As the series goes along, I’ll be addressing several of the comments within the flow of the overarching argument. This is just to add some additional thoughts prompted by the comments.
There are two arguments being made in favor of the tradition position on baptism. First, you can argue that baptism is an absolute condition because the baptism text expressly say it’s an absolute condition. And that’s an entirely respectable position to take.
By “absolute condition” I mean a condition like faith in Jesus. There is no salvation found anywhere else, and the scriptures repeatedly so say. It’s not about obedience. It’s about the path into grace.
This is the best argument in favor of the traditional position, in my view, and I’ll address it in future posts.
The other argument is that baptism is a matter of obedience — like any other matter of obedience. In support of this argument, one might cite the numerous verses teaching that Christians are required to be obedient to God, to be disciples, to repent, etc. And there are many such verses.
This is the most commonly voiced argument in Church of Christ baptismal polemics. And this is the same argument made to teach that instrumental music, one-cup, head coverings, etc., etc. are salvation issues. After all, Christians must obey, the Bible teaches we are to do X, and therefore, if you don’t do X, you’re damned.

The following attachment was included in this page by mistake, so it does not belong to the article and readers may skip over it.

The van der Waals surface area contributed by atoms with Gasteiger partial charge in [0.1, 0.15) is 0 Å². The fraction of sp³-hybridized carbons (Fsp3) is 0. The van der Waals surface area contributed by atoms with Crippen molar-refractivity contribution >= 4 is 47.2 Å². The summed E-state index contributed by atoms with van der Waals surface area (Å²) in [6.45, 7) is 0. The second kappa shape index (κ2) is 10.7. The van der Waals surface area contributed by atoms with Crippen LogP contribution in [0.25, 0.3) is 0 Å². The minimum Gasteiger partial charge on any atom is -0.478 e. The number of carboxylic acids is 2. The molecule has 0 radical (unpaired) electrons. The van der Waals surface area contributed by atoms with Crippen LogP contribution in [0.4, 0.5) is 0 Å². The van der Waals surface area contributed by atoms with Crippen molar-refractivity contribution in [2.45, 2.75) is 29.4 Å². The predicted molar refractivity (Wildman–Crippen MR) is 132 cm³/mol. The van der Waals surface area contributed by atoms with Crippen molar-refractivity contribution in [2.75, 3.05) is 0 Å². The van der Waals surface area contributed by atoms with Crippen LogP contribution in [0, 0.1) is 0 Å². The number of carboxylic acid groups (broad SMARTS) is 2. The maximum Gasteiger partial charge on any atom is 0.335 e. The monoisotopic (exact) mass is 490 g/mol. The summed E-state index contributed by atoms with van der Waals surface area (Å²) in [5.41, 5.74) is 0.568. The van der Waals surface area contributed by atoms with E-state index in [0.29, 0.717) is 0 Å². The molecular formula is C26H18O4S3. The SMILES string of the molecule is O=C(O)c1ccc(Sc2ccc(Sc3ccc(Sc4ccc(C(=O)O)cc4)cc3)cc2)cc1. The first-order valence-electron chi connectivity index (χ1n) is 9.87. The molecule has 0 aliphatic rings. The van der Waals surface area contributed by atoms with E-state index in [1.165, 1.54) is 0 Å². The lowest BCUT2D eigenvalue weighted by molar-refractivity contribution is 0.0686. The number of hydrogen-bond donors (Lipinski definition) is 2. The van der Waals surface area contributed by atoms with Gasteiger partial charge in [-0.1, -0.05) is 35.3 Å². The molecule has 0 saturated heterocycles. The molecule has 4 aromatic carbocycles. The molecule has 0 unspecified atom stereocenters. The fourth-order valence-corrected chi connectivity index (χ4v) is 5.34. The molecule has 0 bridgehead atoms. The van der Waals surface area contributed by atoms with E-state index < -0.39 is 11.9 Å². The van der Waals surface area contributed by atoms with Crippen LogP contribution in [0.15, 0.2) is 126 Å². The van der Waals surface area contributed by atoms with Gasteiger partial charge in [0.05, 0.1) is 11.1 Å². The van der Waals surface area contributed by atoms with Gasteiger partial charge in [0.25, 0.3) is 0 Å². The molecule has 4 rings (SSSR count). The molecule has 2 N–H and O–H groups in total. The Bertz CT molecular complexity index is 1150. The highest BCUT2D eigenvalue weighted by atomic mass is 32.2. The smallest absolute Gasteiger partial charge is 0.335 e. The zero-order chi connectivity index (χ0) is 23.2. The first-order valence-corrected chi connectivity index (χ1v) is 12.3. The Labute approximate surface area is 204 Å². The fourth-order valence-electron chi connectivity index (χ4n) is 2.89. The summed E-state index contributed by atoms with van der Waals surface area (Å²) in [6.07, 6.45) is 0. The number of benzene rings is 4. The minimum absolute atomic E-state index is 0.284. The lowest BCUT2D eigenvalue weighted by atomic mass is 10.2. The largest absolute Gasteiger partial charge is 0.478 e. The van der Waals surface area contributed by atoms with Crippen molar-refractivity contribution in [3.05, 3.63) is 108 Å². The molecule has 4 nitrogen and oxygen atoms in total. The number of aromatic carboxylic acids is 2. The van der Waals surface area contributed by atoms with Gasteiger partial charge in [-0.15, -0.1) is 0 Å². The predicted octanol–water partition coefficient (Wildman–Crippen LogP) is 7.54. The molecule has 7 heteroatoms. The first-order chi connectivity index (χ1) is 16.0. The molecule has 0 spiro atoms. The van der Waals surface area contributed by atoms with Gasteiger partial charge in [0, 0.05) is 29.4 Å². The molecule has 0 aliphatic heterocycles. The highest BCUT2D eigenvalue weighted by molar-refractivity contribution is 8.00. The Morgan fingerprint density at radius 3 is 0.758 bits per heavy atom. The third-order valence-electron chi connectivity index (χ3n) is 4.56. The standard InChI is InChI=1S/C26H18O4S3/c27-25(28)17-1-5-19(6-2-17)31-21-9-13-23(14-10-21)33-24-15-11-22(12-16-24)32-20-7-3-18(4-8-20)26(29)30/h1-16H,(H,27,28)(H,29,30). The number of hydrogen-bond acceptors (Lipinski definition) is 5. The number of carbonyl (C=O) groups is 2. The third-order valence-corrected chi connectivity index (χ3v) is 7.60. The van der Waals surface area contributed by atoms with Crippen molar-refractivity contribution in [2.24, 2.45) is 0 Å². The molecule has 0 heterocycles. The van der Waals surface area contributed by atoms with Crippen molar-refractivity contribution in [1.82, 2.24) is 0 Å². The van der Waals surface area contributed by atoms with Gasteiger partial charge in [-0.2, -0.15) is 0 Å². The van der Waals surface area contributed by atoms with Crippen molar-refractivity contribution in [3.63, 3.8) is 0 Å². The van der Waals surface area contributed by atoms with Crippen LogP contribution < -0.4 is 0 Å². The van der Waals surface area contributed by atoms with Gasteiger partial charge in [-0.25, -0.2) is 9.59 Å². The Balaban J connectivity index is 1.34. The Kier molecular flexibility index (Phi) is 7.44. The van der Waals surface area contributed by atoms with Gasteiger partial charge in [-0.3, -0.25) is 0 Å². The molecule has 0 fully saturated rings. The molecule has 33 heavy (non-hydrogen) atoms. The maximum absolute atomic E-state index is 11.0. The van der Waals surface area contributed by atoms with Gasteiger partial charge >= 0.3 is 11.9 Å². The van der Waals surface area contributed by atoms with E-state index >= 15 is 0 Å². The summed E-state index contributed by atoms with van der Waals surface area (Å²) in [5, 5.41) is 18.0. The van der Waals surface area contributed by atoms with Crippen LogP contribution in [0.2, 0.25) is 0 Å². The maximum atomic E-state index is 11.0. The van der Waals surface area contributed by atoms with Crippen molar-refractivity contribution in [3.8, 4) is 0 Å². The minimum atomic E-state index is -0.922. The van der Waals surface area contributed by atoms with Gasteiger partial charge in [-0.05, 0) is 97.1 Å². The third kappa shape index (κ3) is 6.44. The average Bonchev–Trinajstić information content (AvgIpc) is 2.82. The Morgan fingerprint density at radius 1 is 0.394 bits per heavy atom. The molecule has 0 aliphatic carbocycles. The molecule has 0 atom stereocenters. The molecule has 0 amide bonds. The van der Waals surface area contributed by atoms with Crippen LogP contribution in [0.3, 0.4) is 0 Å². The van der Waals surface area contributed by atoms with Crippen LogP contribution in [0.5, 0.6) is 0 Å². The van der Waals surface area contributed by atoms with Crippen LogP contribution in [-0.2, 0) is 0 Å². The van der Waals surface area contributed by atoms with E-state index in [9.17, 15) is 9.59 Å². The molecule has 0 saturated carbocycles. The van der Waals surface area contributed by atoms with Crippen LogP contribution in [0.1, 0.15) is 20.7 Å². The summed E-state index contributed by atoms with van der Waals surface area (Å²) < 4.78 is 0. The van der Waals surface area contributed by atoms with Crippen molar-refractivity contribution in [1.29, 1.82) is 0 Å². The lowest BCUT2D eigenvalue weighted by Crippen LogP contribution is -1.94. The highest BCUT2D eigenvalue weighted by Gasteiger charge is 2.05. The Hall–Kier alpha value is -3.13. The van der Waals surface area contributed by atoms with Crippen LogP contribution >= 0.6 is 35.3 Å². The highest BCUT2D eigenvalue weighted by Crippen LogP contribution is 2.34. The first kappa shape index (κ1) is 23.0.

And the problem with this argument, of course, is that it proves too much — as it makes every command a requirement for salvation. And I’m not the first person to notice —
(Gal 5:3-4 ESV) 3 I testify again to every man who accepts circumcision that he is obligated to keep the whole law. 4 You are severed from Christ, you who would be justified by the law; you have fallen away from grace.
That’s Paul’s point. If you insist on circumcision, then why not tassels and refusal to eat pork? How can you demand that some commands are more essential than others? And yet, if you make them all essential, you damn everyone? What’s the solution? Well, the solution is —
(Gal 5:5-6 ESV) 5 For through the Spirit, by faith, we ourselves eagerly wait for the hope of righteousness. 6 For in Christ Jesus neither circumcision nor uncircumcision counts for anything, but only faith working through love.
Understand that, and you’ve escaped legalism. Get that wrong, and you may as well be demanding circumcision — and that does not lead to good place at all.
More to come on this argument in Part 3.